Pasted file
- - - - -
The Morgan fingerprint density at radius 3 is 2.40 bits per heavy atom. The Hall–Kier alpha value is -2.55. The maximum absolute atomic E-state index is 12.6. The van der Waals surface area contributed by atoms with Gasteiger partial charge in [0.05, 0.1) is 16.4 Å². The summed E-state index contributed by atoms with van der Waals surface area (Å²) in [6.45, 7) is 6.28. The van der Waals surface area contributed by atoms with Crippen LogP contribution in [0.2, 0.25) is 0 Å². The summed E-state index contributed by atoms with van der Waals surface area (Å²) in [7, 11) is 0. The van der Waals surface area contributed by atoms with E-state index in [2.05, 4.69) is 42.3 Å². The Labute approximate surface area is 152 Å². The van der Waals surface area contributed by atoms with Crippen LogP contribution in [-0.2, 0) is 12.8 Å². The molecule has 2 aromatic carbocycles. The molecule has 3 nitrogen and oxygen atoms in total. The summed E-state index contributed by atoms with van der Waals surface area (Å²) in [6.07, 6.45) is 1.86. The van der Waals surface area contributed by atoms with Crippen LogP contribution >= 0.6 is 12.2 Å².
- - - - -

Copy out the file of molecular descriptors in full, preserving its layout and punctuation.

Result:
The Morgan fingerprint density at radius 3 is 2.40 bits per heavy atom. The Hall–Kier alpha value is -2.55. The maximum absolute atomic E-state index is 12.6. The van der Waals surface area contributed by atoms with Gasteiger partial charge in [0.05, 0.1) is 16.4 Å². The summed E-state index contributed by atoms with van der Waals surface area (Å²) in [6.45, 7) is 6.28. The van der Waals surface area contributed by atoms with Crippen LogP contribution in [0.2, 0.25) is 0 Å². The summed E-state index contributed by atoms with van der Waals surface area (Å²) in [7, 11) is 0. The van der Waals surface area contributed by atoms with E-state index in [2.05, 4.69) is 42.3 Å². The Labute approximate surface area is 152 Å². The van der Waals surface area contributed by atoms with Crippen LogP contribution in [-0.2, 0) is 12.8 Å². The molecule has 2 aromatic carbocycles. The molecule has 3 nitrogen and oxygen atoms in total. The summed E-state index contributed by atoms with van der Waals surface area (Å²) in [6.07, 6.45) is 1.86. The van der Waals surface area contributed by atoms with Crippen LogP contribution >= 0.6 is 12.2 Å².